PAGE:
So it rained. A lot. But it was never too cold. By race start the sun was rising and we were off under a lit, albeit overcast, sky. The high-40s/low-50s temps were almost balmy compared to recent weather, and I fell into a groove fairly quickly. I started near the back of the 8-minute mile corral, thinking I’d be closer to 9-minute miles with the number of hills and winding trails I faced. I was happy at the mile mark to hear my Nike GPS+ report I ran 8:31. Perfect. Just keep this pace going. Maybe kick it up a notch if you’re feeling it.
As the course headed south and then back north before looping back down again by a quick stretch of East Grand Traverse Bay, I continued to feel steady-strong. I maintained my pace, slowing down some as we hit the trails and I was dodging rain puddles, low-hanging tree branches and tree roots. I felt a surge of power around mile 5–I’ve noticed this happens during my regular runs, too. Anyone else experience this at this point in a run?–and I ran a 7:59 mile. The next few miles were in the 8:20s, and I remember thinking how great I felt–a surprising fact given the smattering of hills, particularly the one between miles 9 and 10 that was the longest and toughest. I kept thinking that I wanted to kick it in at the end, to finish strong. Mantras I repeated to myself a few times: Run your own race; Nice and easy; I’ve got this; and, as I neared the final three miles, Finish strong.
I definitely got into the zone during this race. It’s been less than 48 hours, but I can’t seem to recall as many details of this race as I thought I would (Joe tells me, “You’re getting old, that’s all” when I share this with him.) Yeah, that’s true. But I also think I just found my sweet spot of running and feeling I was at the right pace during this particular race. I was in the zone. I remember taking in the vibrant colors along the way, feeling grateful even in the rain that I was able to see rows of trees dripping with golden-yellow, rusty-orange and crimson-colored leaves. We also passed by quiet orchards and lush vineyards. I felt so good that I did kick it in the final stretch–I clocked 8:09 for the 11th mile, 8:02 for the 12th and 7:56–my fastest the entire race–for mile 13. I am not sure I have ever done this before in a race. It was an awesome feeling, one I want to replicate. Maybe it was because I consciously didn’t go out too fast. I’ve also thought that maybe my months of summer “training” sans watch–I needed a break from keeping close track of my time after more than a year filled with marathon training–and enjoying the trails helped set the tone for a good mindset going into this race. Or maybe it just was luck. Some races simply are better than others, for myriad reasons.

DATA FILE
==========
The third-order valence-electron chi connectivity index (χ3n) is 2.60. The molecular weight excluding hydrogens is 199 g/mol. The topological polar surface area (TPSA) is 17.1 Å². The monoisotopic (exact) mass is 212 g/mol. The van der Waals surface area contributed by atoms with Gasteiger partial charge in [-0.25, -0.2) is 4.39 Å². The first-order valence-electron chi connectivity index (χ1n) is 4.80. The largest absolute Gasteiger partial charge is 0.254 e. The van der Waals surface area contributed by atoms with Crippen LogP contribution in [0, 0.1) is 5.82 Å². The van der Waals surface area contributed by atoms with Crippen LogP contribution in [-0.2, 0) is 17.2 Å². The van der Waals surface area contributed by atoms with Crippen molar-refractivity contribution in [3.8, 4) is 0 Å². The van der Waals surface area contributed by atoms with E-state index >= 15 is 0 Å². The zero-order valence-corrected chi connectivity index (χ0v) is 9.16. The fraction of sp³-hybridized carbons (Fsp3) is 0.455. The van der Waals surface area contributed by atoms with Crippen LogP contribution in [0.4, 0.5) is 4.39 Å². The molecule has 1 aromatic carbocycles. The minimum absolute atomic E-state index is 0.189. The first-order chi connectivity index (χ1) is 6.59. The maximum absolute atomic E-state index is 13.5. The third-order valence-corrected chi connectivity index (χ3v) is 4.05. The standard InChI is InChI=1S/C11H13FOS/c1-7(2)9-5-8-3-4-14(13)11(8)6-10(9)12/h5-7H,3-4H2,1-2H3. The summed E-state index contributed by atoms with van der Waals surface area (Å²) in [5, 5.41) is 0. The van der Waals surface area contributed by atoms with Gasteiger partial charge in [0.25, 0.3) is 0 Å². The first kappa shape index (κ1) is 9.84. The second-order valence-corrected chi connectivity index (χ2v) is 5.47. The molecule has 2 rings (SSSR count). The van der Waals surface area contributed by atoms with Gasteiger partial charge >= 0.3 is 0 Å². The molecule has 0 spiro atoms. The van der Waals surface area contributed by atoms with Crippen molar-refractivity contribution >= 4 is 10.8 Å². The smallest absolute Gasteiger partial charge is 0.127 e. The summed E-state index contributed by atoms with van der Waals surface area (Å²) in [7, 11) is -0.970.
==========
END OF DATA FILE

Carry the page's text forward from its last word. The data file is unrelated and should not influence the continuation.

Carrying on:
Finally, I have to give props to the volunteers at this race. There seemed to be a lot of them, which is pretty impressive given the wet conditions. I wish I would have gotten her name, but to the kind woman who offered a dry and private spot to change post-race–in the back of a large moving truck used for race materials and parked near the finish–thank you so much. It was heavenly to strip off my sopping wet clothes and warm up in my beloved yoga pants and cozy hoodie. It made the bus ride back to my car much more enjoyable.
I tried not to have expectations going into this race—I wanted mostly to feel good at the end—but I realized afterward that I had really wanted this race to be good. I realized that as wonderful and significant running Boston was earlier this year, the experience wasn’t without its disappointments; I had thought I’d run it faster, and I wasn’t prepared for the sweltering race conditions. This race, in its own way, with its own set of circumstances and weather conditions, reminded me yet another time just how great running makes me feel.